Published by Penguin on 2014-08-28
Genres: Biography & Autobiography, Juvenile Nonfiction, Literary, Prejudice & Racism, Social Issues, Women
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Jacqueline Woodson, one of today's finest writers, tells the moving story of her childhood in mesmerizing verse.
Raised in South Carolina and New York, Woodson always felt halfway home in each place. In vivid poems, she shares what it was like to grow up as an African American in the 1960s and 1970s, living with the remnants of Jim Crow and her growing awareness of the Civil Rights movement. Touching and powerful, each poem is both accessible and emotionally charged, each line a glimpse into a child’s soul as she searches for her place in the world. Woodson’s eloquent poetry also reflects the joy of finding her voice through writing stories, despite the fact that she struggled with reading as a child. Her love of stories inspired her and stayed with her, creating the first sparks of the gifted writer she was to become.
Praise for Jacqueline Woodson: Ms. Woodson writes with a sure understanding of the thoughts of young people, offering a poetic, eloquent narrative that is not simply a story . . . but a mature exploration of grown-up issues and self-discovery.”—The New York Times Book Review
Brown Girl Dreaming is author Jacqueline Woodson’s childhood memoir, as told in verse. Brown Girl Dreaming chronicles Jacqueline’s family life growing up in the 60s and 70s in South Carolina and New York, and how she got interested in writing. This book has been getting a lot of positive attention, and I have to add my voice to the choir and say it’s fabulous. Brown Girl Dreaming is a middle grade book but I think adults would love the book just as much.
This book is powerful and poetic and I’m sure I’m not alone in feeling unable to express my feelings about the book as eloquently as Woodson. I’m not even going to attempt writing a review in verse. The verse format makes the words hit that much harder and evoke more emotion. It was the perfect choice for this book. Though BGD is a slim volume, I savored it by reading a little each night.
I love the idea of chronicling family stories and revisiting the past. As time passes, I’m thinking about my family and wishing that my mom and grandparents’ history were documented somewhere. Woodson brings the past to life and makes you feel like you are in the kitchen with her grandmother, playing with her siblings, or exploring New York with your best friend. What a great gift and love letter to her family. There are even pictures of the family members at the end of the book so the reader can put a face to the name.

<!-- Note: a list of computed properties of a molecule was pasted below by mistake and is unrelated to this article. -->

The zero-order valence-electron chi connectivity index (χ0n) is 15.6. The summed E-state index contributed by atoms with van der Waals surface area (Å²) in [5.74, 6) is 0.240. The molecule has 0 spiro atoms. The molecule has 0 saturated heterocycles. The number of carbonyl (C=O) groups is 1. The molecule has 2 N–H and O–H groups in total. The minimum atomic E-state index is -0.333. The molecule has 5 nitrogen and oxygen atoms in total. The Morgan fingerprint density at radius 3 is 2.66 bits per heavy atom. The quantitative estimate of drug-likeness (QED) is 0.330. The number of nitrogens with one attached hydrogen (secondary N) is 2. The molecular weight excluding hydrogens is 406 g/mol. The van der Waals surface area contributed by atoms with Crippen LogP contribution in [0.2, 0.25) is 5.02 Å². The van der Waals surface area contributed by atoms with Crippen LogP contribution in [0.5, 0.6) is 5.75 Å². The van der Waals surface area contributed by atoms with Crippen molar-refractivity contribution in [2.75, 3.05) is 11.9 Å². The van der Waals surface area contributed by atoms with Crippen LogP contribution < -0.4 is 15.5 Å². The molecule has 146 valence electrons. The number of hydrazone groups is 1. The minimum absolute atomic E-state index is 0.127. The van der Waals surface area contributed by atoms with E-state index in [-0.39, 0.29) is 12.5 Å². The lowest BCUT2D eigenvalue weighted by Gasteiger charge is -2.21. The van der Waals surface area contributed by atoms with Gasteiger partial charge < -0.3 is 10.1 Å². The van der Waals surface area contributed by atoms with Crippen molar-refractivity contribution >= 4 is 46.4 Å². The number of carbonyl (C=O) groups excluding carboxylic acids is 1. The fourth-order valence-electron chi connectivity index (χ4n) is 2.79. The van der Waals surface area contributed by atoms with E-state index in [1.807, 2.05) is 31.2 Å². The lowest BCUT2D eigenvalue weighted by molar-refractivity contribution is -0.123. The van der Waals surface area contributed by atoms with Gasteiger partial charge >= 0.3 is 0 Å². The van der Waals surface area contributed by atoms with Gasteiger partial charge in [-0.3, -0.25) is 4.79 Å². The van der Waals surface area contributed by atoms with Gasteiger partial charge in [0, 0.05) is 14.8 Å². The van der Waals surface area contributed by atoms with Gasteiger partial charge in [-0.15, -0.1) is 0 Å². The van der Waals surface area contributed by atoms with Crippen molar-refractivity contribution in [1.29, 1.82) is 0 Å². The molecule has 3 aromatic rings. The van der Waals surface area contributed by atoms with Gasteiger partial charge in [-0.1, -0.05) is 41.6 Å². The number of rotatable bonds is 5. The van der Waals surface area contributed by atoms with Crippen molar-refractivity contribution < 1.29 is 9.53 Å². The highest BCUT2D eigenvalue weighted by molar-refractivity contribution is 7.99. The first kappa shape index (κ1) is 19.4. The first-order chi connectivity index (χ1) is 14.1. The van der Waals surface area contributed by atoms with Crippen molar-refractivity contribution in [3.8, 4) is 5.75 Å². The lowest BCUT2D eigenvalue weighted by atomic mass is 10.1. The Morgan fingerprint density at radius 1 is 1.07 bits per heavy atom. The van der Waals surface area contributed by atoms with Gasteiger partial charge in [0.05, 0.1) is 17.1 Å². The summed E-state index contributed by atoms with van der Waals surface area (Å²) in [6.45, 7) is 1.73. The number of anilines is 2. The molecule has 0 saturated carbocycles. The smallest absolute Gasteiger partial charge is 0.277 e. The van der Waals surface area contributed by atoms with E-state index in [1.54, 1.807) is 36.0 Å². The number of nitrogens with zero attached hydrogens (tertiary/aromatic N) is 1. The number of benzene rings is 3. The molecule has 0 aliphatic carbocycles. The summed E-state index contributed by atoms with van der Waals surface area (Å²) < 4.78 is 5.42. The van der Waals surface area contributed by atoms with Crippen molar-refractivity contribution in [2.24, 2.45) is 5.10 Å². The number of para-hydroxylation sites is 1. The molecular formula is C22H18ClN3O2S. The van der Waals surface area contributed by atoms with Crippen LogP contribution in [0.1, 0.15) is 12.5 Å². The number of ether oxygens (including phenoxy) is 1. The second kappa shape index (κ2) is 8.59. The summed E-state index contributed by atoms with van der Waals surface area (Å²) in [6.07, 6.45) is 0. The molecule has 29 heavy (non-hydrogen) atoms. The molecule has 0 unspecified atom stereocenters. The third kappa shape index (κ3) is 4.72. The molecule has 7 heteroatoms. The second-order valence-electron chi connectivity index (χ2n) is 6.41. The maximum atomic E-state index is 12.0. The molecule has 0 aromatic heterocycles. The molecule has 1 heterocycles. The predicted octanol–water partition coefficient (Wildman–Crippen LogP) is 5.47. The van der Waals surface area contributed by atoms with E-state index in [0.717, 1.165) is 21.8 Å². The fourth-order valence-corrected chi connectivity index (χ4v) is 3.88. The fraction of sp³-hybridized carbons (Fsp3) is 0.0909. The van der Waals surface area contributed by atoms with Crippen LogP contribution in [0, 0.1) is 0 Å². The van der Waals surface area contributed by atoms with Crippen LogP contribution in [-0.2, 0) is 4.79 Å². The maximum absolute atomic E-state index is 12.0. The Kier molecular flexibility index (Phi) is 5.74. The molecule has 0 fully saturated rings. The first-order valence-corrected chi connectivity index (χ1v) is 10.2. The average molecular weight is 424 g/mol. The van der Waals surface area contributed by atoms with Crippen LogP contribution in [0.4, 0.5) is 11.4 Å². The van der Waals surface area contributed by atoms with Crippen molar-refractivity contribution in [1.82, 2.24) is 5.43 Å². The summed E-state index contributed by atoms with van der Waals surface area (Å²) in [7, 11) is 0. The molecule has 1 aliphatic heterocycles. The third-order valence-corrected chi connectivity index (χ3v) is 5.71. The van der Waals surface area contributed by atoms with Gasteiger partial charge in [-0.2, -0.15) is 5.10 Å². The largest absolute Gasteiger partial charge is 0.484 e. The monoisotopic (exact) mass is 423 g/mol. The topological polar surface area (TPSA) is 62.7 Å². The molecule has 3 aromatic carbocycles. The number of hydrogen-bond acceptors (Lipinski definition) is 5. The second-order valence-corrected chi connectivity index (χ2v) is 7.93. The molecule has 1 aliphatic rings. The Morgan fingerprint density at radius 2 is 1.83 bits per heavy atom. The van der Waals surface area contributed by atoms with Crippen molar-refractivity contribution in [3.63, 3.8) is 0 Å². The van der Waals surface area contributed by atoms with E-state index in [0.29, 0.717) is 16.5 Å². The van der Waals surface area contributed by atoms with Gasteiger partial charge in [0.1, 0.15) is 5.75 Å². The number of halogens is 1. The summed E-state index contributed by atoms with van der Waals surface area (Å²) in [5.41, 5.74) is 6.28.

This book takes place during the civil rights movement, and we see how that looks in South Carolina and New York and hear about Martin and Malcolm and the emergence of the Black Panthers. Religion is also a big part of Woodson’s life, and her grandmother raised her as a Jehovah’s Witness, something she continued when she moved with her mother to Brooklyn.
Woodson lived in the shadow of her bright older sister when she was growing up. But a composition notebook opened up a whole new world:
I don’t know how my first composition notebook
ended up in my hands, long before I could really write
someone must have known that this was all I needed.
It’s inspiring to see Woodson find her passion for writing, and how teachers in Woodson’s life reinforced that choice. I’m sure Woodson’s journey will be meaningful for other aspiring young authors.
This book is a gem and I’m eager to read more of Woodson’s work. I bet this would be great to listen to in audiobook form too, especially since it’s read by the author.
Edited to add: Congrats to Jacqueline Woodson on her first National Book Award win! Well deserved!
Jacqueline Woodson talks about Brown Girl Dreaming: